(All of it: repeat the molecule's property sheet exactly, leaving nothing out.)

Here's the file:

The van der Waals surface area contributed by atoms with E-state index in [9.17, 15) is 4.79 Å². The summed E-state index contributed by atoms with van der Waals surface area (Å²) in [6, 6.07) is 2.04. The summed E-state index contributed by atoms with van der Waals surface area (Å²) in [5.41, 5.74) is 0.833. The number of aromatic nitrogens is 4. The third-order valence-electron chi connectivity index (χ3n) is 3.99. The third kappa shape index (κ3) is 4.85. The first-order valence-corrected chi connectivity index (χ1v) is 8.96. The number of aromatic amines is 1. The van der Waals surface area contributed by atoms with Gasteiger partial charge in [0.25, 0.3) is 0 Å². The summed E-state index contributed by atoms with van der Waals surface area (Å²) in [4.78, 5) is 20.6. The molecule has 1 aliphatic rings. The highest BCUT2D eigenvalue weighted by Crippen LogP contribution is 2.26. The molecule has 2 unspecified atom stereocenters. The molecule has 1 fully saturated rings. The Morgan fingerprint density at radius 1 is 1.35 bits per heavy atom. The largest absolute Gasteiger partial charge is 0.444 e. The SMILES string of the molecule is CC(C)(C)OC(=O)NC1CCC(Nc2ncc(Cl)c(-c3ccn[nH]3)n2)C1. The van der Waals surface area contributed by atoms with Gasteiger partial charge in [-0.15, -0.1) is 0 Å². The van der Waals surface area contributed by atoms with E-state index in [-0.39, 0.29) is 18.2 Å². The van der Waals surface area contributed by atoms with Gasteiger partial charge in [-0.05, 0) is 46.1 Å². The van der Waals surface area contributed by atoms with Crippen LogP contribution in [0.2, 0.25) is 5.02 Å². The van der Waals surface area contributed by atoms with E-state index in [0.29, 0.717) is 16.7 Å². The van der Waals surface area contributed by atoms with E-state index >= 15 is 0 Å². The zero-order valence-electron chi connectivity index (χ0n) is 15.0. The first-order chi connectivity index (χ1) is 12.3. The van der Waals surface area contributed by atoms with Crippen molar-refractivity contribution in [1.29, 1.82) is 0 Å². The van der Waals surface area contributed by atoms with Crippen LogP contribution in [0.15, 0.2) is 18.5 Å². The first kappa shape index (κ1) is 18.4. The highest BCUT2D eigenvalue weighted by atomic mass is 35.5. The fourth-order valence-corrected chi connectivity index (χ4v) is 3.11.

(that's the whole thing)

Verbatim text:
The van der Waals surface area contributed by atoms with E-state index in [9.17, 15) is 4.79 Å². The summed E-state index contributed by atoms with van der Waals surface area (Å²) in [6, 6.07) is 2.04. The summed E-state index contributed by atoms with van der Waals surface area (Å²) in [5.41, 5.74) is 0.833. The number of aromatic nitrogens is 4. The third-order valence-electron chi connectivity index (χ3n) is 3.99. The third kappa shape index (κ3) is 4.85. The first-order valence-corrected chi connectivity index (χ1v) is 8.96. The number of aromatic amines is 1. The van der Waals surface area contributed by atoms with Gasteiger partial charge in [0.25, 0.3) is 0 Å². The summed E-state index contributed by atoms with van der Waals surface area (Å²) in [4.78, 5) is 20.6. The molecule has 1 aliphatic rings. The highest BCUT2D eigenvalue weighted by Crippen LogP contribution is 2.26. The molecule has 2 unspecified atom stereocenters. The molecule has 1 fully saturated rings. The Morgan fingerprint density at radius 1 is 1.35 bits per heavy atom. The largest absolute Gasteiger partial charge is 0.444 e. The SMILES string of the molecule is CC(C)(C)OC(=O)NC1CCC(Nc2ncc(Cl)c(-c3ccn[nH]3)n2)C1. The van der Waals surface area contributed by atoms with Gasteiger partial charge in [-0.15, -0.1) is 0 Å². The van der Waals surface area contributed by atoms with E-state index in [-0.39, 0.29) is 18.2 Å². The van der Waals surface area contributed by atoms with Gasteiger partial charge in [-0.05, 0) is 46.1 Å². The van der Waals surface area contributed by atoms with Crippen LogP contribution in [0.2, 0.25) is 5.02 Å². The van der Waals surface area contributed by atoms with E-state index in [0.29, 0.717) is 16.7 Å². The van der Waals surface area contributed by atoms with E-state index >= 15 is 0 Å². The zero-order valence-electron chi connectivity index (χ0n) is 15.0. The first-order chi connectivity index (χ1) is 12.3. The van der Waals surface area contributed by atoms with Crippen molar-refractivity contribution in [1.29, 1.82) is 0 Å². The van der Waals surface area contributed by atoms with Crippen LogP contribution in [0.15, 0.2) is 18.5 Å². The first kappa shape index (κ1) is 18.4. The highest BCUT2D eigenvalue weighted by atomic mass is 35.5. The fourth-order valence-corrected chi connectivity index (χ4v) is 3.11.